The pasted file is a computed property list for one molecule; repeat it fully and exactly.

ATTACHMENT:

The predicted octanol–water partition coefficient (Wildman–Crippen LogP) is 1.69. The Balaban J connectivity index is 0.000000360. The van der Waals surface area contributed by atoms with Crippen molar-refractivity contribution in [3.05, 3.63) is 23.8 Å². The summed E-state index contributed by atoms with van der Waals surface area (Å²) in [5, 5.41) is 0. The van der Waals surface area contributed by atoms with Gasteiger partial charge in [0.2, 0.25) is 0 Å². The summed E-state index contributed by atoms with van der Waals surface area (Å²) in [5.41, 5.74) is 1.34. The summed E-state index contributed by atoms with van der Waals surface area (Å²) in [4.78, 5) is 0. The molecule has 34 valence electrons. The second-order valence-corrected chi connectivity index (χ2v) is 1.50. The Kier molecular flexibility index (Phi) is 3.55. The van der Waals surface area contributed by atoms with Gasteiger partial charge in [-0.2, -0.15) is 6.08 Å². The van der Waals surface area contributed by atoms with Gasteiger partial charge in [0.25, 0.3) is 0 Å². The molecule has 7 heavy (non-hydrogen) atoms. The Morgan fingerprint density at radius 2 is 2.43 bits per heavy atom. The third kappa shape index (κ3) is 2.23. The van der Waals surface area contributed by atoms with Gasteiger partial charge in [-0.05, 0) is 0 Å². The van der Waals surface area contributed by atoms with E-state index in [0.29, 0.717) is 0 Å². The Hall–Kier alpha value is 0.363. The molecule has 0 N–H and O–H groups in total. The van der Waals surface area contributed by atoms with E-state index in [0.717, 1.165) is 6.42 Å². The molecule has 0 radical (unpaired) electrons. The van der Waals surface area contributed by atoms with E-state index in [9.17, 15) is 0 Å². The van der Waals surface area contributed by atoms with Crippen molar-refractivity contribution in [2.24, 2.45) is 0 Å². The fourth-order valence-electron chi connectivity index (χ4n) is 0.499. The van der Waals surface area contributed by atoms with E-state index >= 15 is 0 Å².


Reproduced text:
The predicted octanol–water partition coefficient (Wildman–Crippen LogP) is 1.69. The Balaban J connectivity index is 0.000000360. The van der Waals surface area contributed by atoms with Crippen molar-refractivity contribution in [3.05, 3.63) is 23.8 Å². The summed E-state index contributed by atoms with van der Waals surface area (Å²) in [5, 5.41) is 0. The van der Waals surface area contributed by atoms with Gasteiger partial charge in [0.2, 0.25) is 0 Å². The summed E-state index contributed by atoms with van der Waals surface area (Å²) in [5.41, 5.74) is 1.34. The summed E-state index contributed by atoms with van der Waals surface area (Å²) in [4.78, 5) is 0. The molecule has 34 valence electrons. The second-order valence-corrected chi connectivity index (χ2v) is 1.50. The Kier molecular flexibility index (Phi) is 3.55. The van der Waals surface area contributed by atoms with Gasteiger partial charge in [-0.2, -0.15) is 6.08 Å². The van der Waals surface area contributed by atoms with Gasteiger partial charge in [0.25, 0.3) is 0 Å². The molecule has 7 heavy (non-hydrogen) atoms. The Morgan fingerprint density at radius 2 is 2.43 bits per heavy atom. The third kappa shape index (κ3) is 2.23. The van der Waals surface area contributed by atoms with Gasteiger partial charge in [-0.05, 0) is 0 Å². The van der Waals surface area contributed by atoms with E-state index in [0.29, 0.717) is 0 Å². The Hall–Kier alpha value is 0.363. The molecule has 0 N–H and O–H groups in total. The van der Waals surface area contributed by atoms with E-state index in [0.717, 1.165) is 6.42 Å². The molecule has 0 radical (unpaired) electrons. The van der Waals surface area contributed by atoms with E-state index in [9.17, 15) is 0 Å². The van der Waals surface area contributed by atoms with Crippen molar-refractivity contribution in [2.24, 2.45) is 0 Å². The fourth-order valence-electron chi connectivity index (χ4n) is 0.499. The van der Waals surface area contributed by atoms with E-state index >= 15 is 0 Å².